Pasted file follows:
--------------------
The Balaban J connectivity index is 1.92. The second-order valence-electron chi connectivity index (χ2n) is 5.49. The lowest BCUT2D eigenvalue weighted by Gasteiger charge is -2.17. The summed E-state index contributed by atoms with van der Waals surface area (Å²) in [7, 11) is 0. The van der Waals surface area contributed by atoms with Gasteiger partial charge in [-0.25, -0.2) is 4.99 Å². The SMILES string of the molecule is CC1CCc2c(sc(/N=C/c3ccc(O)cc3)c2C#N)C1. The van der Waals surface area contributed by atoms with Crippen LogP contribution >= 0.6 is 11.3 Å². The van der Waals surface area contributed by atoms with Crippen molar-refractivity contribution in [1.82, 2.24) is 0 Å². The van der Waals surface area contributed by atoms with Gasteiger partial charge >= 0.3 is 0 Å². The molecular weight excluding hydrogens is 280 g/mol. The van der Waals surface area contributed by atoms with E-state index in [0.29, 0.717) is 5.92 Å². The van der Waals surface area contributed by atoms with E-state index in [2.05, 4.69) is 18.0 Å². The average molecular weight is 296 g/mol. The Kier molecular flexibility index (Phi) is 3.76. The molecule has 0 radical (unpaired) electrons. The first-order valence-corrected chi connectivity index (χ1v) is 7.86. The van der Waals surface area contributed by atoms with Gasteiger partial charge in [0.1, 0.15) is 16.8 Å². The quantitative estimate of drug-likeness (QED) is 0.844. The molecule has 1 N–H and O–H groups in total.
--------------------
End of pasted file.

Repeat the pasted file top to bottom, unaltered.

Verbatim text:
The Balaban J connectivity index is 1.92. The second-order valence-electron chi connectivity index (χ2n) is 5.49. The lowest BCUT2D eigenvalue weighted by Gasteiger charge is -2.17. The summed E-state index contributed by atoms with van der Waals surface area (Å²) in [7, 11) is 0. The van der Waals surface area contributed by atoms with Gasteiger partial charge in [-0.25, -0.2) is 4.99 Å². The SMILES string of the molecule is CC1CCc2c(sc(/N=C/c3ccc(O)cc3)c2C#N)C1. The van der Waals surface area contributed by atoms with Crippen LogP contribution >= 0.6 is 11.3 Å². The van der Waals surface area contributed by atoms with Crippen molar-refractivity contribution in [1.82, 2.24) is 0 Å². The van der Waals surface area contributed by atoms with Gasteiger partial charge >= 0.3 is 0 Å². The molecular weight excluding hydrogens is 280 g/mol. The van der Waals surface area contributed by atoms with E-state index in [0.29, 0.717) is 5.92 Å². The van der Waals surface area contributed by atoms with E-state index in [2.05, 4.69) is 18.0 Å². The average molecular weight is 296 g/mol. The Kier molecular flexibility index (Phi) is 3.76. The molecule has 0 radical (unpaired) electrons. The first-order valence-corrected chi connectivity index (χ1v) is 7.86. The van der Waals surface area contributed by atoms with Gasteiger partial charge in [0.1, 0.15) is 16.8 Å². The quantitative estimate of drug-likeness (QED) is 0.844. The molecule has 1 N–H and O–H groups in total.